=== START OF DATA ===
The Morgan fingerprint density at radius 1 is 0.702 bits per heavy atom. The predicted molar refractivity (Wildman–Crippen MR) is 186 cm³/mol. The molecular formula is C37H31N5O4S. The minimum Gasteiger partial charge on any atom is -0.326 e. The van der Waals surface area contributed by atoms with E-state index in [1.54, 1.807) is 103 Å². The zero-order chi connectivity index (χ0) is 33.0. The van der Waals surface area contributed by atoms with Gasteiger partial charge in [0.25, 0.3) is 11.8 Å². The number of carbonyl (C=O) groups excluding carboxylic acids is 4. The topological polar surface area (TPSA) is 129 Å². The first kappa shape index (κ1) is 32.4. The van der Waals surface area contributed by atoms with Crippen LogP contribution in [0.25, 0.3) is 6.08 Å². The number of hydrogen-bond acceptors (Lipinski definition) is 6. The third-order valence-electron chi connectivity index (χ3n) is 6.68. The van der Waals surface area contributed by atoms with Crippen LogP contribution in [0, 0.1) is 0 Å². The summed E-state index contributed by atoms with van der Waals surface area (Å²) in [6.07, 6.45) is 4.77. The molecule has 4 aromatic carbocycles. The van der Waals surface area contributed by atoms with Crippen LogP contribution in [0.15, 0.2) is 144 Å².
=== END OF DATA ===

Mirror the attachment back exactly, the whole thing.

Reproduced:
The Morgan fingerprint density at radius 1 is 0.702 bits per heavy atom. The predicted molar refractivity (Wildman–Crippen MR) is 186 cm³/mol. The molecular formula is C37H31N5O4S. The minimum Gasteiger partial charge on any atom is -0.326 e. The van der Waals surface area contributed by atoms with E-state index in [1.54, 1.807) is 103 Å². The zero-order chi connectivity index (χ0) is 33.0. The van der Waals surface area contributed by atoms with Gasteiger partial charge in [0.25, 0.3) is 11.8 Å². The number of carbonyl (C=O) groups excluding carboxylic acids is 4. The topological polar surface area (TPSA) is 129 Å². The first kappa shape index (κ1) is 32.4. The van der Waals surface area contributed by atoms with Crippen LogP contribution in [0.25, 0.3) is 6.08 Å². The number of hydrogen-bond acceptors (Lipinski definition) is 6. The third-order valence-electron chi connectivity index (χ3n) is 6.68. The van der Waals surface area contributed by atoms with Crippen LogP contribution in [0, 0.1) is 0 Å². The summed E-state index contributed by atoms with van der Waals surface area (Å²) in [6.07, 6.45) is 4.77. The molecule has 4 aromatic carbocycles. The van der Waals surface area contributed by atoms with Crippen LogP contribution in [0.15, 0.2) is 144 Å².